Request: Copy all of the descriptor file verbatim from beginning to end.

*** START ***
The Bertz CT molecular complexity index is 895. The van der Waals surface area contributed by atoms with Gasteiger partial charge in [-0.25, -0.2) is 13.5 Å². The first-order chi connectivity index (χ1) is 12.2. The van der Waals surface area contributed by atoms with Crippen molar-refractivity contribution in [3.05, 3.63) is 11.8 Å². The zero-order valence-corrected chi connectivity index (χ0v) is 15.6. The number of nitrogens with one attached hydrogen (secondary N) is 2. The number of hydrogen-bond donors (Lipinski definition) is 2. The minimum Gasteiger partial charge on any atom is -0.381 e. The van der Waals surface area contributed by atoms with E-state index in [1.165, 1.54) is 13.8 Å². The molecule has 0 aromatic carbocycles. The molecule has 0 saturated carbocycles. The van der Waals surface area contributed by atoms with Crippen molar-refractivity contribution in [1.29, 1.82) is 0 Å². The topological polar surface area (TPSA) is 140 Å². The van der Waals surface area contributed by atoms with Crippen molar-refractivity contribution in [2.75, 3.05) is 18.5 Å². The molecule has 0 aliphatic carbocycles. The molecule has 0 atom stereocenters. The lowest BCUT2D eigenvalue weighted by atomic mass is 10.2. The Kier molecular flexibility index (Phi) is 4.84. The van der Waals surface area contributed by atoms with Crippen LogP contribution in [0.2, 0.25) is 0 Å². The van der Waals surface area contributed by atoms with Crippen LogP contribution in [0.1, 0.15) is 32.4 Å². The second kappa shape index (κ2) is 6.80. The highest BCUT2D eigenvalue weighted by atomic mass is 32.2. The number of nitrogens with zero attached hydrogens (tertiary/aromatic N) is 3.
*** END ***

The Bertz CT molecular complexity index is 895. The van der Waals surface area contributed by atoms with Gasteiger partial charge in [-0.25, -0.2) is 13.5 Å². The first-order chi connectivity index (χ1) is 12.2. The van der Waals surface area contributed by atoms with Crippen molar-refractivity contribution in [3.05, 3.63) is 11.8 Å². The zero-order valence-corrected chi connectivity index (χ0v) is 15.6. The number of nitrogens with one attached hydrogen (secondary N) is 2. The number of hydrogen-bond donors (Lipinski definition) is 2. The minimum Gasteiger partial charge on any atom is -0.381 e. The van der Waals surface area contributed by atoms with E-state index in [1.165, 1.54) is 13.8 Å². The molecule has 0 aromatic carbocycles. The molecule has 0 saturated carbocycles. The van der Waals surface area contributed by atoms with Crippen molar-refractivity contribution in [1.29, 1.82) is 0 Å². The topological polar surface area (TPSA) is 140 Å². The van der Waals surface area contributed by atoms with Crippen molar-refractivity contribution in [2.75, 3.05) is 18.5 Å². The molecule has 0 aliphatic carbocycles. The molecule has 0 atom stereocenters. The lowest BCUT2D eigenvalue weighted by atomic mass is 10.2. The Kier molecular flexibility index (Phi) is 4.84. The van der Waals surface area contributed by atoms with Crippen LogP contribution in [0.2, 0.25) is 0 Å². The van der Waals surface area contributed by atoms with Crippen LogP contribution in [0.1, 0.15) is 32.4 Å². The second kappa shape index (κ2) is 6.80. The highest BCUT2D eigenvalue weighted by atomic mass is 32.2. The number of nitrogens with zero attached hydrogens (tertiary/aromatic N) is 3.